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December 29, 2010 9:46 AM   Subscribe

Tell me why the Bay Area beats up New York so hard. Outside the weather.

As the possibility of really moving gets bigger and bigger, I get more worried about The Change of Going. So I want to get excited. Help me get excited. Interests include low-key sports leagues, books, dive bars, swimming, meeting new people. Do not include hippies.
posted by dame to Society & Culture (25 answers total) 17 users marked this as a favorite
 
Hippies tend to stay on the outskirts like Berkeley and Santa Cruz these days (oh and hippy hill in Golden Gate park).

Nature, Nature, Nature. Muir Woods, the (Albeit cold) beach. 3 hours from world class skiing. 90 minutes from Napa and Sonoma wine tasting (great way to get away for a weekend).

Right now, despite a major dump of rain last night, its sunny and you can go outside in a jacket (okay thats the weather).

Dive Bars? We pretty much do nothing but dive bars real estate prices are too high for fancy drinking. Swimming? I swim in a pool on my gym roof with city views.

If you're a sucker for punishment you can always try swimming in Aquatic Park

Books? How do you like dem apples?

New people? What do you want to talk about?

Food? You like food right? We don't do much fancy dining like NY, but if you want fresh, friendly eating you'll find some of the best in the world here (and Real Burritos!).
posted by bitdamaged at 10:02 AM on December 29, 2010 [1 favorite]


Both Starfleet Command and Starfleet Academy are located there.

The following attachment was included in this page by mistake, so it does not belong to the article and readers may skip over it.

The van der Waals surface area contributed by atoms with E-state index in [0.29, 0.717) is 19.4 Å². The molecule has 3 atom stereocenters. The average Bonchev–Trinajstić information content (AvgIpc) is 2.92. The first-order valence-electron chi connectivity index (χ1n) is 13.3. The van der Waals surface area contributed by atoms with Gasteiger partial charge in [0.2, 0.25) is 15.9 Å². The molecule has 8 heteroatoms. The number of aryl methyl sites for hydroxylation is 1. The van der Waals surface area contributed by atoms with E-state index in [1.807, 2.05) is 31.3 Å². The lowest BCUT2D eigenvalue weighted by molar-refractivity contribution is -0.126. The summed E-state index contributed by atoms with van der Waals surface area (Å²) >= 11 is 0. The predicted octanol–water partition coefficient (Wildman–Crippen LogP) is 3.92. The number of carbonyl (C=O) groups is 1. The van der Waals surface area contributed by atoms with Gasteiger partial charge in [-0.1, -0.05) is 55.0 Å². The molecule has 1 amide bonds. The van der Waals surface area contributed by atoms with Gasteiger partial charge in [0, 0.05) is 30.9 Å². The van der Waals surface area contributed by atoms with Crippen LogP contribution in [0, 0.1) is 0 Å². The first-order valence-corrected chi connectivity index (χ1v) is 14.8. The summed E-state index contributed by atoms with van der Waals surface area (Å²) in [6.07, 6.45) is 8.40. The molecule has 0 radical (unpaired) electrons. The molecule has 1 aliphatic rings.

posted by Greg Nog at 10:12 AM on December 29, 2010 [11 favorites]


Subjective opinions only which I probably can't defend:

It's hard to leave New York easily to go hiking or be by yourself. San Francisco makes it easy to have a varied life, not just an urban life.

It's easier to have a dog or a car.

It is funnier. San Francisco likes a laugh more than New York does.

If you're a liberal, you'll be delighted, because pretty much everyone else is too. If you grew up in a dump like I did, that's really nice.

It's prettier. There are hills with different views all over the place. Many areas have actual trees.

You can walk or bike straight across it (you get used to biking hills.)

I'd guess the place is rife with low key sports leagues.

Dive bars - plenty of lovely ones, and lots of just plain easy going places to be.

Slower pace, except for Muni rides. That's the same as everywhere.

People are happier.
posted by A Terrible Llama at 10:15 AM on December 29, 2010 [1 favorite]


Two of the best tiki bars in the country. Well, bars for tiki drinks. Smuggler's cove is more of an all around rum bar.

On the more serious side one huge advantage of the bay area over NYC is that it's a lot easier to get out of. The NYC area is so congested that I often felt trapped in it. A great little place to be trapped in, sure, but trapped never the less.
posted by bswinburn at 10:33 AM on December 29, 2010


Micro-neighborhoods! Yes, NY has its boroughs, but every 10 blocks or so will have a different vibe. This is also true of weather (microclimates)--if you don't like what's happening outside where you are, travel half a mile in another direction--it's likely to be very different.